November 2, 2004 Ballot Prop. 63

Proposition 63: Mental Health Services Funding

Official Results

Available once the California Secretary of State has certified the election. This can take up to 3 weeks or more.

Yes votes: 6,191,691 (53.8%)
No votes: 5,337,216 (46.2%)


Over a million Californians are estimated to suffer from serious mental illness. While many Californians receive treatment through their medical benefits, those without insurance, estimated at 19% of the population, do not always get the care they need. They must must rely on county health care agencies that struggle to provide psychiatric assistance, hospitalization, substance abuse treatment and other needed services. The county health care agencies depend on state and federal funding, which observers in the mental health field say is inadequate.

Proposition 63 proposes to expand mental health services in California and to pay for it by taxing individuals who make over $1 million a year. An unusual feature of Proposition 63 is that it targets a narrow segment of the population with a special tax. With taxpayer groups stiffly opposing the proposition and mental illness advocates enthusiastically endorsing it, Proposition 63 is one of the more controversial of the 2004 ballot propositions.


State Funding
Under current law, counties are responsible for providing public mental heath services to their residents. The services are funded by a dedicated portion of state sales tax dollars and vehicle license fees as well as funds received from Medicare and other third party payers. In addition, the Short-Doyle/Medi-Cal program, established in 1972, provides cost-based reimbursement for mental health services. State and county funding of mental heath services is facilitated through the the 1957 Short-Doyle Act, which was designed to organize and finance services through locally controlled, county operated mental health systems. The Bronzan-McCorquodale Act reaffirmed the Short-Doyle Act structure in 1991. The system is based on concepts arising from the deinstituionalization movement of the 1960s, in which emphasis on mental health services was placed on local, community based systems rather than state run hospitals. While planning and delivery for county services is conducted on a local level, a 1991 California Senate Office of Research study ("The History of Neglect") found that state funds accounted for 85 percent of mental health services. The 2004-05 California budget allocates $2.5 billion for mental health services, according to the Governor's Budget Summary.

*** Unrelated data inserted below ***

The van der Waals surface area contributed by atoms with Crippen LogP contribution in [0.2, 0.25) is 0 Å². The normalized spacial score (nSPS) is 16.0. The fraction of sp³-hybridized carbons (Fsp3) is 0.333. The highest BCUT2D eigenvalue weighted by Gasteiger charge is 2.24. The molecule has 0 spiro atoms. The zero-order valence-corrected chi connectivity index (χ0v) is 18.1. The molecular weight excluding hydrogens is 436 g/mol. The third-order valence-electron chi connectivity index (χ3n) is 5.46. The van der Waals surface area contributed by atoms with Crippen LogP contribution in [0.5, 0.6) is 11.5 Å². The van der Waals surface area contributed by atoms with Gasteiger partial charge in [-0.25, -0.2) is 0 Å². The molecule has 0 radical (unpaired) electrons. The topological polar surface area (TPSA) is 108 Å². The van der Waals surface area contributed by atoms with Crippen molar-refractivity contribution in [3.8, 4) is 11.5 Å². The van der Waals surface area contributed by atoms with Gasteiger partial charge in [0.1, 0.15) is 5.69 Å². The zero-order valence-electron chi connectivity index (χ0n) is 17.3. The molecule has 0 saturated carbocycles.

Proponents of additional spending on mental health services point to evidence of the failure of the current local-based county services. They claim that as a consequence of deinstitutionalization and budget cuts, thousands of mentally ill were transferred to communities that lacked local service systems of care. Between 1957 and 1988, the state reduced its state hospital population by 84 percent. Total mental health funding reached in a peak in the early 1970s and declined or stagnated over the next few decades. The result, critics of the system say, is an increase in the homeless population of people with mental illness. The National Alliance for the Mentally Ill claims that there are over 50,000 mentally ill homeless in California. In addition, mental health activists have cited a California State Department of Health study which claims that 10 to 20 percent of all inmates in California prisons are mentally ill. In 1985, California's per capita mental health expenditure was $33.51, far below the expenditures of most urban states (see "Public Mental Health Funding in California" under Background Reading below).

Income Tax 
California's personal income tax was established in 1935 and is the largest income source for the state. In 2004-05, it is expected to net $39 billion in revenues. The tax rate for California residents progressively increases to a maximum 9.3 percent. Those making over a million dollars a year pay income tax at the 9.3 percent rate. (See  "Personal Income Tax" in the Revenue and Taxation Reference Book 2003).

The taxation of incomes at the high income range has historically provided a large share of California tax revenue. However, the idea of a special income surtax on high income individuals has met with resistance. While supporters see it as a source of much needed income, opponents claim that it unfairly burdens one segment of the population with too much of the cost. Traditionally, the argument against taxing wealthier citizens has been that higher rates will force them to leave California, taking with them the money they use to create business and jobs. Proponents of higher tax rates say that this isn't necessarily true and that the wealthy have an obligation to pay more of the cost.

Background Reading

Elpers, J.R.
"Public Mental Health Funding in California, 1959 to 1989," Hospital and Community Psychiatry, v. 40, no. 8 (1989b), p. 799-804.